Saturday, March 29, 2008

today: Easter Traditions

Yay! It's the Easter holidays. Now we can all kick back, munch chocolate, watch useless kids films like Freaky Friday on the TV and look forward to the clocks going forward again.

And we can also laugh and cringe, as the delegates at the National Union of Teachers Conference get their moment in the press.

I am sure they enjoy it, those NUT types. Every year there is a raft of headlines and news stories inspired by their Easter Conference. And it just happens at the time when all the other newsworthy stuff shuts down and has a couple of weeks off. So they have a clear run. Whichever correspondents draw the short straw and have to work the holiday weekend is dispatched to wherever the pissed-off pedagogues congregate.

What follows is a run of stories that often begins with some legitimate teacherly issues. Class sizes, Literacy, Special Needs, pay, workload, curriculum changes etc One or several of these is debated and gets an airing in the press. But as the weekend drags on the NUT conference always turns into a 1970s Union conference. Delegates bring their (left wing, as the NUT is always mentioned as the 'left wing' teachers' union) political views to bear on conference resolutions, many of them only tenuously connected with teaching.

It all starts to sound like a bitchy staffroom at the end of a particularly hard day.

This year we had The Koran being taught in schools - a pretty good idea in itself, but just not the kind of thing you trumpet loudly at the front of a conference when journalists from the Daily Mail are present. Then we had teachers accusing the Armed forces of - shock horror! - recruiting under-achieving working class boys into their ranks by visiting schools. This the NUT delegates' way of objecting to the war - finding a way, however, flimsy, that their objections can be attached to their profession.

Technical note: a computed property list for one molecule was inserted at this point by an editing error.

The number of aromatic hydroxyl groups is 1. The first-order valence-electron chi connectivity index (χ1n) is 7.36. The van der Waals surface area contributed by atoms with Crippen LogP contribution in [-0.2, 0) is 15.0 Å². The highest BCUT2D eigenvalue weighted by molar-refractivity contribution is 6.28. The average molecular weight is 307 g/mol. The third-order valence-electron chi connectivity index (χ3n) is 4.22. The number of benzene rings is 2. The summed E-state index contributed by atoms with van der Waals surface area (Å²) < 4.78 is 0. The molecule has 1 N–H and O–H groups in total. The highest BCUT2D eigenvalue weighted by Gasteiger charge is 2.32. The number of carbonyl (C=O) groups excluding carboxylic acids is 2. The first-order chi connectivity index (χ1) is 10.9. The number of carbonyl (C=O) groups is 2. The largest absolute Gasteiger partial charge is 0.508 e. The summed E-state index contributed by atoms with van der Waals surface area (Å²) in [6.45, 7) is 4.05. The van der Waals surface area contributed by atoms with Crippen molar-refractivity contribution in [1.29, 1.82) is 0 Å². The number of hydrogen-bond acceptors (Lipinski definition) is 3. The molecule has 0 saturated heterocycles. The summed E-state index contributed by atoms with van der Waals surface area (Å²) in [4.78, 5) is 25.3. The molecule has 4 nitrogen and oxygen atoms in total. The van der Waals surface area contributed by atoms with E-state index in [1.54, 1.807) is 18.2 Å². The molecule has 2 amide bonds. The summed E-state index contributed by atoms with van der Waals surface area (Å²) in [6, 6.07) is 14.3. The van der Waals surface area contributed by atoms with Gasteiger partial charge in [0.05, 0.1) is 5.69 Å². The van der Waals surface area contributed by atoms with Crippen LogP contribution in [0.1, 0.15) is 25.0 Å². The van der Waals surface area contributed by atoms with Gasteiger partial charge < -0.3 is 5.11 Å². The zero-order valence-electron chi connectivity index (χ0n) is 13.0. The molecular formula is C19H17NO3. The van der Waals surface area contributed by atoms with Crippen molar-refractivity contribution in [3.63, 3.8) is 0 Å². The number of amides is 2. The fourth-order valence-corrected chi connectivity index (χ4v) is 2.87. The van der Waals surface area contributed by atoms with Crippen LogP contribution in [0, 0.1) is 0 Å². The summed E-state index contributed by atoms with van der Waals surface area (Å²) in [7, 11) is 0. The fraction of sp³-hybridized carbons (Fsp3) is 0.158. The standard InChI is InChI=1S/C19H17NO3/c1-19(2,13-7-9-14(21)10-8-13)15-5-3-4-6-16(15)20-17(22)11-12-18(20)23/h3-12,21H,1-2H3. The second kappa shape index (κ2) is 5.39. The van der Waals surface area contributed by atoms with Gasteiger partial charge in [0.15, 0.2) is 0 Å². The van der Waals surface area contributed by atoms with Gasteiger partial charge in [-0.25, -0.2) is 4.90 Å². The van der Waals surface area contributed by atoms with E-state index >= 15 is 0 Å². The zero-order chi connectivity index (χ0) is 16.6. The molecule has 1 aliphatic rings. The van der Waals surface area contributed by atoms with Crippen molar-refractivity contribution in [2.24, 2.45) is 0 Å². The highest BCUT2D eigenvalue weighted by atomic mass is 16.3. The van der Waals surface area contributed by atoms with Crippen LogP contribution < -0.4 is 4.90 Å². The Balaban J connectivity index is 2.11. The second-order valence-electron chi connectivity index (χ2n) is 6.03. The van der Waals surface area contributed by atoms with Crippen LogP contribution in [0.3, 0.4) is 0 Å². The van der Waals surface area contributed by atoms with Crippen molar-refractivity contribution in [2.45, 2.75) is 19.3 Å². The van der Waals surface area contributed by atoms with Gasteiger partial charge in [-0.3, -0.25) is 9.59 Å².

Most of these issues are well worth debating. But NOT when the rest of the news cycle is dry and they become front page news.

The standing of teachers is already plummeting. The Tories spent 20 years undermining the professionalism, pay and status of teachers. And, despite some pay increases since 1997 the downward curve has continued. Partly this is to do with the 24 hour news culture. Not only are any negative education stories kept alive for longer, but they are then endlessly debated by people who have the knowledge of a sea-sponge and the debating skills of a roof tile. On top of that the 24 hour interactive news culture gives endless voice to the opinionated correspondents - many of whom have the opinion that teachers get paid too much, have too many holidays and have elbow patches on their frayed and battered corduroy suit jackets.

I just wish that each Easter the Sirs and Misses of the NUT delegates remember this when they stand up to get their fifteen seconds of fame.

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